And so in a daunting way to accept the four students into the Vandy cohort, all eight of the students were put in a line; the four accepted students’ names were said right up and front. When the third name that was called wasn’t my name, I, for a split second, thought I didn’t get in. But when the fourth and final name called was “Chris Han”, my soul jumped with so much excitement that I almost couldn’t control it physically. I kept “my cool” as Don gave us paperwork to fill out, but once I, Hannah, Yessenia, and Narges walked out of the library, we immediately jumped up and down and screamed with excitement. I’m not sure if I’ve ever felt more accomplished and happier with a task in my entire life than I was that day. It’s not just that I was successful in getting in to this program; it’s what it took for me to finally get in.

The ILC is a privilege and is a much more daunting process than many of the students, like me my Sophomore Year, think. The ILC was probably the hardest thing I’ve ever had to do, and if you can’t see how much it took me to get here, then I don’t know what to say.

I carried this mentality throughout my Junior Year, and I still will—as long as I live. I went from being a total novice in debate to a Varsity debater at the end of the year, and next year I’m going to be a debate captain. I obtained three speaker gavels at a Junior Statesmen of America Convention, and next year I’m going to be an officer in that club. I found my hidden passion (and I guess talent), poetry, and so I’m going to become president of my school’s SLAM club (poetry/self-expression club) next year. I guess you can say getting into the ILC made my head clearer. I can go on and on about how I kept this mentality, but let’s just say that getting into the ILC got me to find new passions and soar with them. And I couldn’t have been happier or more thankful. 
And after a great storm of difficulties, comes a great rewarding rainbow in its place (after a huge pouring of rain)


Pre-Departure Months

My commitment to this program was constantly being tested starting February all the way until my departure. Tasks after tasks were given to us, but through thick and thin, I made sure to keep reminding myself what Don Gosney constantly told us--that all these tasks were for a purpose: to prepare me for my trip and to initiate me into adulthood. It’s safe to say Don was right. From the tutorial session, to the San Francisco dinner with the alumni and donors, and to the board meetings, I learned that being on time is being at least 15 minutes early. I learned how to be professional but not forget that I could be myself. If I somehow got into the ILC last year, I don’t think I would’ve been my usual laughing and talkative self—of course in an appropriate and mature manner. I guess to sum up what I’ve learned from all of these experiences, being an adult doesn’t mean not being you, being an adult means being committed and staying positive. And if you’re catching the trend, you’ll see what the one big thing that I’ve taken away from this trip was.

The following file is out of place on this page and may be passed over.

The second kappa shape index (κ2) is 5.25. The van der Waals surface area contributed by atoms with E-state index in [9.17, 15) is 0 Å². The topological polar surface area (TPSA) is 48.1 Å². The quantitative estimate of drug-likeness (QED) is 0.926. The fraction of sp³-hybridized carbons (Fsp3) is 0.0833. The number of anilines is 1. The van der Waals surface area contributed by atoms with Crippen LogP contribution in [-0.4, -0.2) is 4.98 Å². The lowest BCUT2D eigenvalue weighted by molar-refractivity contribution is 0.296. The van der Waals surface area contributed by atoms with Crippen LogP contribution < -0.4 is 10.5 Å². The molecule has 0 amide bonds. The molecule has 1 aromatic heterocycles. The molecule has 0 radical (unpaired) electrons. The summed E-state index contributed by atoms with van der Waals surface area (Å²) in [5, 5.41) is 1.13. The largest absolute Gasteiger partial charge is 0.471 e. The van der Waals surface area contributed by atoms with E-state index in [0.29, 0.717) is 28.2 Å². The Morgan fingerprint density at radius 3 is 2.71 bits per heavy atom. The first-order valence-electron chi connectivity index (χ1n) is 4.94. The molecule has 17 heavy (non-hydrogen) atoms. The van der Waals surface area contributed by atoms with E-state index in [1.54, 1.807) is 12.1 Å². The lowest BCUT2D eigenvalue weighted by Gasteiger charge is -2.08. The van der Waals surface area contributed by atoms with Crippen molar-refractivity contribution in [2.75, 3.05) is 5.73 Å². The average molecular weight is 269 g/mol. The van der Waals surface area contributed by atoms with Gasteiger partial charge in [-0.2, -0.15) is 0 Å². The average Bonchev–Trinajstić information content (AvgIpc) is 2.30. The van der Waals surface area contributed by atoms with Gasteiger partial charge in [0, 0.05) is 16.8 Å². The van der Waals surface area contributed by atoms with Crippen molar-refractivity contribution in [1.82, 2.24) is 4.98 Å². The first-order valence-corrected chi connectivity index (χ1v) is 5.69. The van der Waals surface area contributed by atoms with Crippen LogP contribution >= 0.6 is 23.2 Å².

College Discoveries and New Thoughts About College

Awed by Duke
After meeting a couple of admissions officers and experiencing Duke, Georgetown, UPenn, and Vanderbilt, I now know what I essentially want in a college.

Unlike perhaps some of the other ILCers, I’ve been planning to apply out of state, or at least far enough away from home that I experience something new in my life, ever since middle school. I was even inclined to apply out of country, but now that I know about all of the wonderful Study Abroad Programs offered at schools, I don’t need to.

After all that college searching, it's nice to stop and just breathe
I want a place where I can feel right at home but in a new home essentially. I want a school that can offer a few big lecture halls to classes fewer than 15. I don’t want too small of a school, but I don’t want too big of a school that I feel just invisible in the school community--although I don’t think I’d ever make myself invisible. I want to make sure that the school I’m attending has spirit and that I learn as much socially as I do academically.

I want liberal academics. I don’t know, and probably won’t in a few months for my college applications, what I want to major in. I want and need the opportunity to explore the widest range of academics my first and probably my second year of college. All four of these schools encourage cross-subject learning. Now I can perhaps narrow down my choices on what colleges I’m going to apply for.

I just wish we had the chance to explore even more colleges because I learned and discovered so much in just a week. I feel like just checking out only four new colleges on the other side of the country isn’t enough for me to know what’s fully out there. Perhaps somehow I’ll be able to visit more colleges during Winter Break or President’s Week.